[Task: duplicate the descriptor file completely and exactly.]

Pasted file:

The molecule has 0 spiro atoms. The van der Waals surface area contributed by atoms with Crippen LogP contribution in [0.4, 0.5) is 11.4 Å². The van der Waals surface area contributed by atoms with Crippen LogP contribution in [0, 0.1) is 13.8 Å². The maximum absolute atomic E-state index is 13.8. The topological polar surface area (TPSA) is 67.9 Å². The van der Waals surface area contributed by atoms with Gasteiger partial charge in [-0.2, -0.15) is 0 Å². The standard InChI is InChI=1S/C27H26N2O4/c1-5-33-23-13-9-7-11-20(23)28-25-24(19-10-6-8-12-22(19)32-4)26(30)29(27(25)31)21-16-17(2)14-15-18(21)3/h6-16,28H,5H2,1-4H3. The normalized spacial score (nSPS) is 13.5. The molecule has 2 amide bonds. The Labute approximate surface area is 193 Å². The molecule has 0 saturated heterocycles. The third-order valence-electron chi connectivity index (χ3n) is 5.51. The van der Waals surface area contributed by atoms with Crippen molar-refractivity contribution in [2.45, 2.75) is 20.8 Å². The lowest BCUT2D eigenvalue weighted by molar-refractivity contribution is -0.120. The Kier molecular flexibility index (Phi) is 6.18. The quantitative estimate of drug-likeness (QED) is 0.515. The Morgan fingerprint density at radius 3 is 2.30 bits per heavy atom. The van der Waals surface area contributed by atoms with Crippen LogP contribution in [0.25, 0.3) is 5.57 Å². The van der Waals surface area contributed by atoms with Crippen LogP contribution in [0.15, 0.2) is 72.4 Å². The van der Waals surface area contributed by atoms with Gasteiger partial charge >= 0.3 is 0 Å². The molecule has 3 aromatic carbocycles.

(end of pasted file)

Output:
The molecule has 0 spiro atoms. The van der Waals surface area contributed by atoms with Crippen LogP contribution in [0.4, 0.5) is 11.4 Å². The van der Waals surface area contributed by atoms with Crippen LogP contribution in [0, 0.1) is 13.8 Å². The maximum absolute atomic E-state index is 13.8. The topological polar surface area (TPSA) is 67.9 Å². The van der Waals surface area contributed by atoms with Gasteiger partial charge in [-0.2, -0.15) is 0 Å². The standard InChI is InChI=1S/C27H26N2O4/c1-5-33-23-13-9-7-11-20(23)28-25-24(19-10-6-8-12-22(19)32-4)26(30)29(27(25)31)21-16-17(2)14-15-18(21)3/h6-16,28H,5H2,1-4H3. The normalized spacial score (nSPS) is 13.5. The molecule has 2 amide bonds. The Labute approximate surface area is 193 Å². The molecule has 0 saturated heterocycles. The third-order valence-electron chi connectivity index (χ3n) is 5.51. The van der Waals surface area contributed by atoms with Crippen molar-refractivity contribution in [2.45, 2.75) is 20.8 Å². The lowest BCUT2D eigenvalue weighted by molar-refractivity contribution is -0.120. The Kier molecular flexibility index (Phi) is 6.18. The quantitative estimate of drug-likeness (QED) is 0.515. The Morgan fingerprint density at radius 3 is 2.30 bits per heavy atom. The van der Waals surface area contributed by atoms with Crippen LogP contribution in [0.25, 0.3) is 5.57 Å². The van der Waals surface area contributed by atoms with Crippen LogP contribution in [0.15, 0.2) is 72.4 Å². The van der Waals surface area contributed by atoms with Gasteiger partial charge >= 0.3 is 0 Å². The molecule has 3 aromatic carbocycles.